Brentwood's very own independent children's bookshop and tuition centre all under one roof!
The independent children's bookshop and tuition centre in the heart of Brentwood, Essex.
Owned and run by Mr Frog & Mrs Chicken (happily married book-nerds), with the sole aim of bringing high quality books and tuition to our community.
The past few weeks have been busy with PhD work, work-work, home life, injections in my neck (fun times) and everything in-between. I’m not complaining though. Being still isn’t really for me. However, I have realised that I do need to plan in moments of calm amongst the (organised) chaos. I’ll see how that pans out!
What have I been up to in PhD land? Online courses, literature review work and wishing that 18 year old me had paid more attention in ‘A’ Level Sociology. Thirty years creates quite a lot of hindsight. But, 18 year old me had a great time at college and got to university, despite the frequency of time spent down the pub…I digress.
Luckily for me, being an ARU student gives me access to a wealth of online courses via Epigeum, as well as the excellent content provided by the university itself. In the past fortnight I have completed courses on research methods in literature review and social sciences; research planning; research skills; and becoming an ethical researcher. Plus, live sessions introducing me to life as a PhD research student, how to access library resources and refining my proposal. The resubmission of my proposal is slightly daunting. Cutting something in half, yet somehow adding to it is no mean feat. I do appreciate the value of the task though, as it is helping me to focus.
I have set one day aside, away from work, to study. This has been slightly scuppered already, with author events via my bookshop, but I have clawed back time over the weekend and evenings.
Next steps? I have supervision tomorrow, to discuss the proposal and try to get my brain around the construction of a usable Gantt. Other items on my ‘to do’ list are to choose an ERN to start documenting my research in a more systematic way; take some time to familiarise myself with the electronic archives at ARU and read this:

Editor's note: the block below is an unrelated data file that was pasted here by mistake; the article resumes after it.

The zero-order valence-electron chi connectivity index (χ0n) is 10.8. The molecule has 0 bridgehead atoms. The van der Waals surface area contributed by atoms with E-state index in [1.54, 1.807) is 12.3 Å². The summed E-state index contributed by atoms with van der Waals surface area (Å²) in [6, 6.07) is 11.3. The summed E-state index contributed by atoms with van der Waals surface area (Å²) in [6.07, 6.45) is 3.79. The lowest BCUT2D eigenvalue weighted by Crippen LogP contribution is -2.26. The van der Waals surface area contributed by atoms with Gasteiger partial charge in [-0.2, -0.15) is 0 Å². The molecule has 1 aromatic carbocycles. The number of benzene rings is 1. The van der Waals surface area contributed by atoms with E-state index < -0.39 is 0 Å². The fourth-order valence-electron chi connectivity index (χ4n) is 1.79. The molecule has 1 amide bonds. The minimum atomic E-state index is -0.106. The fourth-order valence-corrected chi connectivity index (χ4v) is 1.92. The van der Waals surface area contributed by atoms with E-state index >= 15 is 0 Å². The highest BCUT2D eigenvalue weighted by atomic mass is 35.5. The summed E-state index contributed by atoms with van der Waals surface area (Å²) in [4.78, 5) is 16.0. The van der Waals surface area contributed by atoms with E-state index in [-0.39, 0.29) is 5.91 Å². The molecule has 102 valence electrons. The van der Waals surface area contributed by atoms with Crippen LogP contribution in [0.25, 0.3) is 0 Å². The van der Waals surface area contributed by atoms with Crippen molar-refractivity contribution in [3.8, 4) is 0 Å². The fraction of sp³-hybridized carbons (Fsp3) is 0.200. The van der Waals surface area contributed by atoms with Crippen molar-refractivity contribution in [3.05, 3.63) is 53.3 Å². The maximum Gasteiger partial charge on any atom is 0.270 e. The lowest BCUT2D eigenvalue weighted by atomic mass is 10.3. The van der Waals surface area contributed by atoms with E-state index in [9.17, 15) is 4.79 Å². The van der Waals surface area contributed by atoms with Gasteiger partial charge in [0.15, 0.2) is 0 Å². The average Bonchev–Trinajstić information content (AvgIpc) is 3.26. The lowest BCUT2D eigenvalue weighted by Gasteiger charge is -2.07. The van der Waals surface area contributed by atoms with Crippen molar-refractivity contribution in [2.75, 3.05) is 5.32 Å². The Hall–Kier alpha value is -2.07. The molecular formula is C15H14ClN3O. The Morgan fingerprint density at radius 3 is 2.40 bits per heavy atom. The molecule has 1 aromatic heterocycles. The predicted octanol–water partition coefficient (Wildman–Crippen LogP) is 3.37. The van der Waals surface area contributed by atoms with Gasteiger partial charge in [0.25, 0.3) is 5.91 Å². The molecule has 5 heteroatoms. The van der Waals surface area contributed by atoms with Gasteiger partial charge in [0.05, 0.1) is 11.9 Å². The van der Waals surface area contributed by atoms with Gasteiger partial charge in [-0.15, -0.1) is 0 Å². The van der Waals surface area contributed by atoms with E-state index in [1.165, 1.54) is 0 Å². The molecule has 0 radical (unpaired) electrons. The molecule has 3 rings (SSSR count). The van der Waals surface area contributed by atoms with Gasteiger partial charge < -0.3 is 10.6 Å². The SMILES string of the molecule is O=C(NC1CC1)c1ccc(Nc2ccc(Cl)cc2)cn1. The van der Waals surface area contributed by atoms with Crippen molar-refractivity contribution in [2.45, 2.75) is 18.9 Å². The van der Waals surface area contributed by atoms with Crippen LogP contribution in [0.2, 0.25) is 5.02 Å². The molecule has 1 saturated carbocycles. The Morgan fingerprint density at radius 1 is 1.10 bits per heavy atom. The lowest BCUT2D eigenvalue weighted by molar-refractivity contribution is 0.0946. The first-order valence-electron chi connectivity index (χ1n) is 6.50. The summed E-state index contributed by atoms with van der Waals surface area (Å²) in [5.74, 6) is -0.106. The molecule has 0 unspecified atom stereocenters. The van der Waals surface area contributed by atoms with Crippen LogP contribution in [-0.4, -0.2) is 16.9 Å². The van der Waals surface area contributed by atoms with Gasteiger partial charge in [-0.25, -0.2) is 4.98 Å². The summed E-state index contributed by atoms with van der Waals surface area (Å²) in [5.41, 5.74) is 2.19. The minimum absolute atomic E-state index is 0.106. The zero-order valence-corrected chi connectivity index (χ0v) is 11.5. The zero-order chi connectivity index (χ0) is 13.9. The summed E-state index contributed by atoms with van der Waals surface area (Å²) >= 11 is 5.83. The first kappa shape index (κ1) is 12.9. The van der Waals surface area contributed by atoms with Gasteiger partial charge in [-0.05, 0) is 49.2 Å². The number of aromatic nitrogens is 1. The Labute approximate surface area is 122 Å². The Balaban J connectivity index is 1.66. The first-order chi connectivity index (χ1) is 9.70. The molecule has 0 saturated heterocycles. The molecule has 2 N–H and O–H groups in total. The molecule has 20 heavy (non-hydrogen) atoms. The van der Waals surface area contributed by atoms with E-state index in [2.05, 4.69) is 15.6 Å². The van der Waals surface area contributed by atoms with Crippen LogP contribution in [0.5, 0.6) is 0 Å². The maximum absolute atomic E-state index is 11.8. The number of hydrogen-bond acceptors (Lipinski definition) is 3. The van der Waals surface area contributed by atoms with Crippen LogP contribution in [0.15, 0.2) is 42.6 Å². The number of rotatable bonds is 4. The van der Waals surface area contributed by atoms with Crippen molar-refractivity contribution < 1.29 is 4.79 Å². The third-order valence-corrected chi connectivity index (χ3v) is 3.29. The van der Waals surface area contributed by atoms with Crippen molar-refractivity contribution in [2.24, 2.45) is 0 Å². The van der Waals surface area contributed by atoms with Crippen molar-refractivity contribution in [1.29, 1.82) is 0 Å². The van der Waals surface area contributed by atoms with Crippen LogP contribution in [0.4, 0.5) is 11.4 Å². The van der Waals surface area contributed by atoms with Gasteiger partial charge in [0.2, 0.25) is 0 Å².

Apologies for the radio silence; it’s been a very busy few weeks, with work, family life and studying all thrown into the mix.
As a research student at ARU, I need to resubmit my proposal under very strict guidelines. The main challenge for me is to cut the original document in half, whilst adding in detail. I am naturally quite wordy when I write, so this is going to be tricky. However, after a great training session today, I feel more focused, so let’s see where the editing process takes me!
Over the next week, I will be tackling the Gantt. I’ll be honest, I’d never even heard of a Gantt until last month, during supervision with Professor Eugene Giddens. I now understand the premise and even the purpose, but going from a blank page to something that tracks the next 6 year trajectory, to look like this,
scares me (slightly).
Today has been the most full on day so far. I began with two back-to-back online sessions. The first was about the resub and the second a ‘how to’ for PGR Pro. My tech skills are average at best, but the training definitely boosted my confidence.
This afternoon was taken up with another online training session, this time via Epigeum. Part way through the course on ethics, I silently berated the 18 year old me for not concentrating as well as she could have in A Level Sociology. However, there’s no telling a teen that her future self would really appreciate a better attitude. I made myself proud though and passed with flying colours. No one warned me that there was a test!
What’s next? I have a list: edit the proposal (again, following the very helpful notes from Professor Giddens; continue reading the literature; tackle that Gantt.
It feels like a very long time since I last wrote a blog post. Sorry about
that, but it’s been rather hectic here. Good hectic though.
This post is a quick one to say a very heartfelt thank-you to customers old
and new, for their amazing support. The year has been tough for many, and small
businesses have had to be creative to survive. Thanks to your wonderful
support, we have not only survived, but thrived and grown.
Our new room for teens and adults has been a hit. Maybe it’s the comfy chairs…hopefully, it’s the books!
We will be open until 5pm on Christmas Eve, for last-minute panic buying and then we are closing for the holidays. If we don’t see you before, have a wondeful Christmas and peaceful, healthy and happy New Year.
We have very exciting news to share…we are expanding. And I don’t just mean the waistband situation post lockdown. That’s a whole different blog.